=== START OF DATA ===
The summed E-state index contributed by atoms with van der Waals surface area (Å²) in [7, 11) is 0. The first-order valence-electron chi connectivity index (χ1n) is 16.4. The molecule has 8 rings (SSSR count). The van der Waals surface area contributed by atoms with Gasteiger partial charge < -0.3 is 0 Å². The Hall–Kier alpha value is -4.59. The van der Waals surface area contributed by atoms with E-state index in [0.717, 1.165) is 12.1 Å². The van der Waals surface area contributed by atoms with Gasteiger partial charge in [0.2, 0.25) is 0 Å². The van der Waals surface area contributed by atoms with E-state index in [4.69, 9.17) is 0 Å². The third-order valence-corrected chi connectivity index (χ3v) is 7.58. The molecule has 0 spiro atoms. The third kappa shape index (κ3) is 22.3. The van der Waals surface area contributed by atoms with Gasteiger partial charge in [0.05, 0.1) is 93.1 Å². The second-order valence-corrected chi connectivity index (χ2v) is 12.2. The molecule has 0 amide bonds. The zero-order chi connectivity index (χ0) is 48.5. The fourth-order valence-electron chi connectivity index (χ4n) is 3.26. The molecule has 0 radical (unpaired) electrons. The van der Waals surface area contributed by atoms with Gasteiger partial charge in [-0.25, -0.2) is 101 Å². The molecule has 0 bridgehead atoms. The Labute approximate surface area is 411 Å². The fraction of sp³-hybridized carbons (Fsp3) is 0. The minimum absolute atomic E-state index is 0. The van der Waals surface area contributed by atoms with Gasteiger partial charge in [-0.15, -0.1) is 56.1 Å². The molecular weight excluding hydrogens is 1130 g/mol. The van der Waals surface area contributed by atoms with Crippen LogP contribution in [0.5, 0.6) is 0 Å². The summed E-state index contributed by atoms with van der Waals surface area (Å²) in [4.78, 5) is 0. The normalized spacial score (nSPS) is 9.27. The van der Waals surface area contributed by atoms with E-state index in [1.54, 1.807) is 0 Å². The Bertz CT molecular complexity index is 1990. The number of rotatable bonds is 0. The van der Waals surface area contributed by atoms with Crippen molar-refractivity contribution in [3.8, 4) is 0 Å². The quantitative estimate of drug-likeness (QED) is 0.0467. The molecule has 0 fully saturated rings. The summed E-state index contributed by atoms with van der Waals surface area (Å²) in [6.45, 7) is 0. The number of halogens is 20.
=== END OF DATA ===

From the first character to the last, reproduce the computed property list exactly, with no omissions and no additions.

The summed E-state index contributed by atoms with van der Waals surface area (Å²) in [7, 11) is 0. The first-order valence-electron chi connectivity index (χ1n) is 16.4. The molecule has 8 rings (SSSR count). The van der Waals surface area contributed by atoms with Gasteiger partial charge < -0.3 is 0 Å². The Hall–Kier alpha value is -4.59. The van der Waals surface area contributed by atoms with E-state index in [0.717, 1.165) is 12.1 Å². The van der Waals surface area contributed by atoms with Gasteiger partial charge in [0.2, 0.25) is 0 Å². The van der Waals surface area contributed by atoms with E-state index in [4.69, 9.17) is 0 Å². The third-order valence-corrected chi connectivity index (χ3v) is 7.58. The molecule has 0 spiro atoms. The third kappa shape index (κ3) is 22.3. The van der Waals surface area contributed by atoms with Gasteiger partial charge in [0.05, 0.1) is 93.1 Å². The second-order valence-corrected chi connectivity index (χ2v) is 12.2. The molecule has 0 amide bonds. The zero-order chi connectivity index (χ0) is 48.5. The fourth-order valence-electron chi connectivity index (χ4n) is 3.26. The molecule has 0 radical (unpaired) electrons. The van der Waals surface area contributed by atoms with Gasteiger partial charge in [-0.25, -0.2) is 101 Å². The molecule has 0 bridgehead atoms. The Labute approximate surface area is 411 Å². The fraction of sp³-hybridized carbons (Fsp3) is 0. The minimum absolute atomic E-state index is 0. The van der Waals surface area contributed by atoms with Gasteiger partial charge in [-0.15, -0.1) is 56.1 Å². The molecular weight excluding hydrogens is 1130 g/mol. The van der Waals surface area contributed by atoms with Crippen LogP contribution in [0.5, 0.6) is 0 Å². The summed E-state index contributed by atoms with van der Waals surface area (Å²) in [4.78, 5) is 0. The normalized spacial score (nSPS) is 9.27. The van der Waals surface area contributed by atoms with E-state index in [1.54, 1.807) is 0 Å². The Bertz CT molecular complexity index is 1990. The number of rotatable bonds is 0. The van der Waals surface area contributed by atoms with Crippen molar-refractivity contribution in [3.8, 4) is 0 Å². The quantitative estimate of drug-likeness (QED) is 0.0467. The molecule has 0 fully saturated rings. The summed E-state index contributed by atoms with van der Waals surface area (Å²) in [6.45, 7) is 0. The number of halogens is 20.